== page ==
Dora the Explorer: A Sad Tale of Child Neglect and Mental Illness

I’ve been watching a lot of children’s TV of late and I’ve come to several conclusions.  One is that Hanna Montana is a selfish hag of a human being and, if her father had the good sense to just slap her at the beginning of every episode, they would be over in one minute.  Tops.

The other is that Dora the Explorer is really disturbing when you really think about it.  Oh sure, the story of a carefree youth having adventures with her talking animal friends may seem cute and innocent on the surface, but underneath you will find that there lurks something sinister and disturbing.

1.) Dora is a neglected child. 

Where are her parents during all of this?  Oh sure, they go on an adventure with her every now and then, but for the most part this poor little girl is left unsupervised in some very dangerous predicaments.  I say again: where are this little girl’s parents?  Can you imagine this scenario?

Dora:  Adios, mama y papa!  I’m off to go get the king’s crown from the top of snow mountain with my pet monkey!
Papa:  Dora, I told you never to talk to daddy while he’s drinking.

And so, poor little Dora is left to her own devises roaming the jungle on these little made-up quests of hers.  At her side is Boots, the lovable talking monkey who serves as her best friend, but let’s be perfectly honest here:  Boots doesn’t exist.  He’s a figment of Dora’s fragile mind created to keep her relatively sane in the face of such neglect.  I don’t have a lot of evidence here to support that supposition, other than the fact that he’s a talking monkey which seems to seal the deal right away.  Did I also mention that Dora speaks to her backpack, a map, and a talking bull and squirrel thing?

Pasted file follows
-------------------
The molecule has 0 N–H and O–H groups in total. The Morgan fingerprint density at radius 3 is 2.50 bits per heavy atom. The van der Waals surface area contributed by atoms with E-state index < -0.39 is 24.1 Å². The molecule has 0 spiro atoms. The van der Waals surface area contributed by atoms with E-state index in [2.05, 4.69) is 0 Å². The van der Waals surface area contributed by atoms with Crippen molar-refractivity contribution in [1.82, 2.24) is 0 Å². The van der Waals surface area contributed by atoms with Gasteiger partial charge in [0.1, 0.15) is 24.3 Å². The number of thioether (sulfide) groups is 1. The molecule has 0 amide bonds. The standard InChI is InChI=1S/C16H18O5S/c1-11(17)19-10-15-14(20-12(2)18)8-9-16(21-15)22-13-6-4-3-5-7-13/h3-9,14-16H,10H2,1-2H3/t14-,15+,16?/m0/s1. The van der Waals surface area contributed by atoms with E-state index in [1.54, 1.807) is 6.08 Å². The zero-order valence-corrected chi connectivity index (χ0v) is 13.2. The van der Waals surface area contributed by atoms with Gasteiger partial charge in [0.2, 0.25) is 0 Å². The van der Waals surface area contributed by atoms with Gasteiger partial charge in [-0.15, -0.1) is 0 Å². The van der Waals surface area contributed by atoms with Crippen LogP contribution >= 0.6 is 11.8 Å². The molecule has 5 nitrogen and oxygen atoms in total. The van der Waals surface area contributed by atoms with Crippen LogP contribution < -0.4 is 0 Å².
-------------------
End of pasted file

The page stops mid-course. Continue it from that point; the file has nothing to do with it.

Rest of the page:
I rest my case.

2.) The Map is a dangerous, dangerous individual.

Let’s say for a moment that Dora actually is surrounded by talking animals and inanimate objects so that we can discuss Map.

Map, in case you don’t know, is a talking map that tells Dora where to go. The problem is that map will always choose the most dangerous route for Dora to go on!

What’s worse is that her over-reliance on Map casts Dora into a life of co-dependency… it’s like Bella and Edward if Edward were made of paper and a hundred times more interesting.

Consider what happens when she calls on the map. I know this because my son, Xander, used to watch this show all the time and here is what regularly happened at the Gaston household when he beheld the bewitching magic of Dora the Explorer:

Dora: I need to go to the bathroom! Who do we ask when we need to get somewhere?

Xander: MAP!

Dora: Say map!

Xander: MAP!

Dora: Say it louder!

Xander: LOUDER!!! (I swear to God, he said this).

Map: I’m the map, I’m the map, I’m the map, I’m the map, I’m the map, I’m the map, I’m the map, I’m the map, I’m the map, I’m the map, I’m the map, I’m the map, I’m the map, I’m the map, I’m the map… I’M THE MAP!!!

I swear, whoever wrote that song should have their kneecaps shot out.